Gene Editing vs. Alternative Technology

November 18, 2017 | ProgressTH Ed Yong in his article, "New Zealand’s War on Rats Could Change the World," helped frame up an ongoing debate over using genetically modified organisms (GMOs) altered through gene-editing technology to eradicate pests. In this particular case, the problem is rats and other invasive predatory mammals that endanger New Zealand's native bird populations.

Yong covers proposals to introduce genes into mammalian populations to hinder their ability to reproduce. These "gene-drives" are unlike other technologies like gene therapy, which replace faulty genes in human patients to correct genetic diseases or enhance an individual's immune system to fight cancer. Unlike gene therapy where the corrected genes are not passed down to an individual's offspring, gene-drives imply that edited genes would be passed down to future generations.

A rat with a compromised reproductive system would pass those genes down to whatever offspring it managed to have. Eventually, the entire species would carry the compromised genes, its numbers would dwindle, and eventually disappear altogether.

New Zealand's invasive mammalian predator problem isn't the first case this technology has been proposed for. Companies around the world are racing to introduce similarly edited genes into mosquito populations.

Wonder Technology vs Alternatives 

Mr. Yong's article, however, did not just sell biotech to readers. An articulate and superior counterargument was presented, warning of a sort of invasive species scenario in reverse where the edited genes would "quickly and relentlessly spread," overwriting an entire population's genome, and once released would be nearly impossible to contain.

3D Printed Scale Model RX-2 Chaipattana Low Speed Surface Aerator

November 13, 2017 | ProgressTH During a recent visit to the park, I noticed several different models of surface aerators working to keep water circulating and from becoming stagnant. One was pulled out of the water for maintenance allowing me to get a closer look. It seemed very simple and the thought of creating a floating platform with 3D printing began to grow.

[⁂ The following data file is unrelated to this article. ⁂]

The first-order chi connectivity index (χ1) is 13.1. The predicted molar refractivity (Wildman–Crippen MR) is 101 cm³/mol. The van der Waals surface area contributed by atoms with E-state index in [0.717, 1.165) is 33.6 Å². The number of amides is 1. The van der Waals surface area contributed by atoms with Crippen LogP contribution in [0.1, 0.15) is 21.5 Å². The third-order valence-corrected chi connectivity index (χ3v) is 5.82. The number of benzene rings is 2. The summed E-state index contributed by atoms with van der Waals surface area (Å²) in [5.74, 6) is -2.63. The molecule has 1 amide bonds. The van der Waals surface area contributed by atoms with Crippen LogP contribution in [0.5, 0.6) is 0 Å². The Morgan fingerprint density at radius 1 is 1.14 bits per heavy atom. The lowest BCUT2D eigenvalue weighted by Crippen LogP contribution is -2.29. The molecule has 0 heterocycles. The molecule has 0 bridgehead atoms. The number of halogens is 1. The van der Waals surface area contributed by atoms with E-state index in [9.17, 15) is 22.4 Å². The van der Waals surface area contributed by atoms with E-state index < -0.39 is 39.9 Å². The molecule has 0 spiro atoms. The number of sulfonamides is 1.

Upon doing some research, I discovered the differences between the different models here in Thailand, including one of the first in Thailand and the inspiration for the design and distribution of many more around the country.

It was the RX-2 Chaipattana Low Speed Surface Aerator which was designed and built under the direction of King Bhumibol Adulyadej. While it serves the same purpose as other aerators, it does so in a very different way.

A central wheel slowly spins, lifting perforated buckets out of the water and allowing them to slowly drain with a rain-like effect.

The resulting scale model is part a tribute to the late King, part 3D printing experiment, and part kinetic sculpture.

3D Printed DIYbio Orbital Shaker

November 11, 2017 | ProgressTH Orbital shakers are used to agitate substances in closed vessels such as jars, test tubes, and enclosed bioreactors.

Our design utilizes 608zz bearings (x6), a 12v stepper motor and driver, a potentiometer, and an Arduino Micro Pro to create variable, smooth, and reliable orbital motion control.

The files, including the Arduino sketch and the SketchUp file we designed it in are all up on Thingiverse here:

Wiring diagrams and additional resources will be added soon. The platform itself was specifically designed to be removable via 3 bolts. This allows users to create custom holders to keep their vessels secure while in motion. The platform moves very quickly at full speed.

A quick video demo can be seen here:

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